An often-overlooked challenge for families who have been through a divorce is adjusting their holiday celebrations. Holidays after a divorce can be emotionally difficult, as they may be a reminder of happier times. They can also be logistically difficult, as parents must decide how to allocate time and arrange for exchanges and transportation fairly.
Summer holidays like the Fourth of July, Memorial Day, and Labor Day may not carry as much importance as other holidays throughout the year, but they are still valuable times for parents and children to enjoy each other’s company. With this in mind, you should consider what you can do to make sure the summer holidays are still enjoyable for the whole family.
A parenting plan should not only include a regular parenting time schedule throughout the year, but also specific considerations for holidays. Illinois provides a statewide form to guide parents in the creation of a parenting plan, and this form offers various options for sharing the holidays. You and your co-parent may decide to alternate certain holidays every other year, or you may wish to create a more customized arrangement. For example, your plan could stipulate that one parent has the kids from Friday evening through Sunday morning of the Fourth of July weekend, while the other parent has the kids during the day on Sunday and into Monday.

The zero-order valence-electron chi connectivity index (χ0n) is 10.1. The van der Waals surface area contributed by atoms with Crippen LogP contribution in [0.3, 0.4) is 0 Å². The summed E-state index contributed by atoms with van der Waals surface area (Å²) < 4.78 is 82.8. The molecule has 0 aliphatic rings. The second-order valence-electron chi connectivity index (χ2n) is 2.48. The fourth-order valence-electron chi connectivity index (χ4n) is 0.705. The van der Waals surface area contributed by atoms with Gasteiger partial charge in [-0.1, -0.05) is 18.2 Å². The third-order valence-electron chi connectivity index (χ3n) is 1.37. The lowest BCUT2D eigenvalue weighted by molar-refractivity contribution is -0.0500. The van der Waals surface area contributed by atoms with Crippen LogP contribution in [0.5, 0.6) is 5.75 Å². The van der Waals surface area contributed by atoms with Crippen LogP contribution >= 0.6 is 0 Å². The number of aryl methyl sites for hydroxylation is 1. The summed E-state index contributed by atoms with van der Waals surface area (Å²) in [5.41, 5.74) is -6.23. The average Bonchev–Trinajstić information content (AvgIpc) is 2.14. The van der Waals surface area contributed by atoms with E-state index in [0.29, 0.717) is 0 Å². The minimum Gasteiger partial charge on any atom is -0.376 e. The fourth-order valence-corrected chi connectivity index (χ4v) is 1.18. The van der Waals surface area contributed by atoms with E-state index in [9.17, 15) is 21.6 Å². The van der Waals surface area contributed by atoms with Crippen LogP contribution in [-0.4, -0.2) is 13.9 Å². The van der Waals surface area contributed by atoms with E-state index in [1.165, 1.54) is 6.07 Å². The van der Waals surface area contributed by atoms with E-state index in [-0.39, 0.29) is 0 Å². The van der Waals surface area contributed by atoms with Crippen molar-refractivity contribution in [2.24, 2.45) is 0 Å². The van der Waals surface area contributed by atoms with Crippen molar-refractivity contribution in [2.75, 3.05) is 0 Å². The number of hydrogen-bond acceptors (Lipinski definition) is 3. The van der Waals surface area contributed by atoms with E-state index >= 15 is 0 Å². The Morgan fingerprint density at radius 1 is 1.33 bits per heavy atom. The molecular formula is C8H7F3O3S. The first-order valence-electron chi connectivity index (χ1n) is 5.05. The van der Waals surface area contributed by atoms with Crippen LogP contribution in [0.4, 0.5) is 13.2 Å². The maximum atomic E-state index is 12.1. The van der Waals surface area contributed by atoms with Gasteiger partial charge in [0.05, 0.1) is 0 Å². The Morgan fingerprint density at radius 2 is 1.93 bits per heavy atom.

Whatever your parenting time schedule says about the summer holidays, you should make every effort to ensure on-time exchanges when your parenting time ends and the other parent’s time begins. Unexpected delays can interfere with travel and celebration plans, and this can lead to frustration between co-parents that can grow into resentment and more serious conflict. When you respect your co-parent’s time and plans, they may be more likely to do the same for you.
Some years, you may have summer holiday plans that deviate from your usual parenting time schedule or that make it difficult for you to drop off or pick up your children as planned. This does not have to be a serious problem, provided that you communicate with your co-parent and let them know what to expect. If both of you are willing to be flexible, you can usually work out an arrangement that still makes both of you happy and gives you the time you want with your kids.
Parents have many important details to consider during the divorce process, and at Mevorah & Giglio Law Offices, we can help you create a parenting plan that allows for a positive co-parenting relationship. We can also help you with any disputes between you and your co-parent in the years after your divorce. For a free consultation, contact our Lombard, IL family law attorneys today at 630-932-9100.
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